What we produce in-house is a very small percentage of what we need, but a lot of the herbs and some of the produce is grown by us. Not everything is locally sourced, but we source local as much as we can and with the season. There’s been an evolution in local sourcing over the years. In the early days we would make direct contact with farmers and they would deliver directly to us, but that wasn’t efficient for us, or the farmers, so we sat down with our other restaurateur friends and farmers to see about a distribution network to make it more efficient. Today, we are grateful for companies such as Testa Produce and Local Foods that have solved this problem for both parties, making it easier to source local and organic foods in a sustainable manner.
What about Sustainable?
Helen: We are sustainable in that both restaurants have solar panels that heat the water and they provide 10% of our energy a year. It was an expense up front, but it was paid off in 4 years and now 10% of the energy for both restaurants is powered by the sun! We also have solar panels at home and an electric car that is charged by solar panels – so our car literally runs on sunshine!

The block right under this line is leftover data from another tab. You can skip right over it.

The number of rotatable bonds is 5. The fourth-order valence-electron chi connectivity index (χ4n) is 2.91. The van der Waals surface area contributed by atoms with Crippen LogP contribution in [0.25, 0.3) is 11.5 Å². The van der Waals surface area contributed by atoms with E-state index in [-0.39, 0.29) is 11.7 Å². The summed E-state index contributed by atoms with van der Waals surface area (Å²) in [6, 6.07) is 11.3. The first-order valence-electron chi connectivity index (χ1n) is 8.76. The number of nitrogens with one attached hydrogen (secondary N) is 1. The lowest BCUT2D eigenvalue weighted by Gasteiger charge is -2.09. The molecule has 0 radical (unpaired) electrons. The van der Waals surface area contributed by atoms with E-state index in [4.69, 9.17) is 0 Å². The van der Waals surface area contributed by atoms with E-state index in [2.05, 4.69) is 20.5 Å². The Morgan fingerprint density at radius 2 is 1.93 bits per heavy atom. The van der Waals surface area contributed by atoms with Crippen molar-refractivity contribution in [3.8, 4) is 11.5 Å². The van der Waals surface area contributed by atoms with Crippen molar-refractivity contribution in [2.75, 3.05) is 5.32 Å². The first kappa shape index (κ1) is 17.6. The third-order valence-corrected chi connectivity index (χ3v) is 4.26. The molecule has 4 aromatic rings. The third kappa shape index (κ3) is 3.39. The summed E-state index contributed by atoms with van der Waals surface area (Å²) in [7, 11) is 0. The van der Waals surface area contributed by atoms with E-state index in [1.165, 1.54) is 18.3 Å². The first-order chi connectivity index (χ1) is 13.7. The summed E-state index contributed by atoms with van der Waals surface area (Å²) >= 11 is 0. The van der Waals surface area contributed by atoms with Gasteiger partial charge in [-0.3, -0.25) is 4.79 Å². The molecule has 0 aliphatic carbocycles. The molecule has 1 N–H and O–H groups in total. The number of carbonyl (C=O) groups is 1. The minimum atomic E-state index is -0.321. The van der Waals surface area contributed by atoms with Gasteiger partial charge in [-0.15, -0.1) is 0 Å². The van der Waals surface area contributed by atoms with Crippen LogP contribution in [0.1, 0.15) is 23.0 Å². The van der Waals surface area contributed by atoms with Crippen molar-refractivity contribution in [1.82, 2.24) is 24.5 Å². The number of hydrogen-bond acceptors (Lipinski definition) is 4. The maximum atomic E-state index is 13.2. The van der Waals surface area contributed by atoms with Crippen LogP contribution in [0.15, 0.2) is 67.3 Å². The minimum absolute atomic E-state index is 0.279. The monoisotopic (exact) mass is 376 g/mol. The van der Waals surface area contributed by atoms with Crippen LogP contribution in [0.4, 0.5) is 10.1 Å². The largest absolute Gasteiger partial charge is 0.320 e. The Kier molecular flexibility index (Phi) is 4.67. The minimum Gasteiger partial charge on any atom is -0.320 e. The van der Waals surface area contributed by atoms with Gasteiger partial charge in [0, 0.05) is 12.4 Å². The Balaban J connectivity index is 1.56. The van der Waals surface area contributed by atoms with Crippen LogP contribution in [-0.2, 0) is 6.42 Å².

Mike: We have an old jeep that runs on diesel and for the past 8 years I’ve been sending our oil from the restaurants to Loyola University where they turn it into biodiesel. This is what we use for the jeep. It smells like french fries every time I start the car!
What was your motivation to open the first certified organic craft brewery in Chicago?